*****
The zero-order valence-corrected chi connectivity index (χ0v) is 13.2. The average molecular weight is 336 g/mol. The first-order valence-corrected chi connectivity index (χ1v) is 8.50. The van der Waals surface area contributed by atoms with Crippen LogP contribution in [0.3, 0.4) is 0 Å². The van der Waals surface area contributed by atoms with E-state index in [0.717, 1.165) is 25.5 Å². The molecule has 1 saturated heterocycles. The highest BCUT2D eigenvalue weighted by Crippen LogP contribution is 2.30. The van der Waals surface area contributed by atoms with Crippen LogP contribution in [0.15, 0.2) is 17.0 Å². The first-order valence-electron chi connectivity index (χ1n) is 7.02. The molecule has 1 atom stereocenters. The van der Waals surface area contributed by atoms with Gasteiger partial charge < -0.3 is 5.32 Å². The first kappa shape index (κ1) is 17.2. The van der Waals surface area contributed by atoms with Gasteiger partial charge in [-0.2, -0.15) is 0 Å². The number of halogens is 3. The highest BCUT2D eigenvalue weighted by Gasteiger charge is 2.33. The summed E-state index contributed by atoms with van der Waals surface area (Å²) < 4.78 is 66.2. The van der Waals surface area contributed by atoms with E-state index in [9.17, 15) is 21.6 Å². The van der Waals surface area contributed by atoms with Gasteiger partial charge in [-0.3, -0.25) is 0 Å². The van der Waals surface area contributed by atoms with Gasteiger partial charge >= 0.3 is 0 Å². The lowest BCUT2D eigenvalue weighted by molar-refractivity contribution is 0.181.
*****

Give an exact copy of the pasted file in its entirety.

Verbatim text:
The zero-order valence-corrected chi connectivity index (χ0v) is 13.2. The average molecular weight is 336 g/mol. The first-order valence-corrected chi connectivity index (χ1v) is 8.50. The van der Waals surface area contributed by atoms with Crippen LogP contribution in [0.3, 0.4) is 0 Å². The van der Waals surface area contributed by atoms with E-state index in [0.717, 1.165) is 25.5 Å². The molecule has 1 saturated heterocycles. The highest BCUT2D eigenvalue weighted by Crippen LogP contribution is 2.30. The van der Waals surface area contributed by atoms with Crippen LogP contribution in [0.15, 0.2) is 17.0 Å². The first-order valence-electron chi connectivity index (χ1n) is 7.02. The molecule has 1 atom stereocenters. The van der Waals surface area contributed by atoms with Gasteiger partial charge < -0.3 is 5.32 Å². The first kappa shape index (κ1) is 17.2. The van der Waals surface area contributed by atoms with Gasteiger partial charge in [-0.2, -0.15) is 0 Å². The number of halogens is 3. The highest BCUT2D eigenvalue weighted by Gasteiger charge is 2.33. The summed E-state index contributed by atoms with van der Waals surface area (Å²) < 4.78 is 66.2. The van der Waals surface area contributed by atoms with E-state index in [9.17, 15) is 21.6 Å². The van der Waals surface area contributed by atoms with Gasteiger partial charge in [-0.3, -0.25) is 0 Å². The van der Waals surface area contributed by atoms with Gasteiger partial charge >= 0.3 is 0 Å². The lowest BCUT2D eigenvalue weighted by molar-refractivity contribution is 0.181.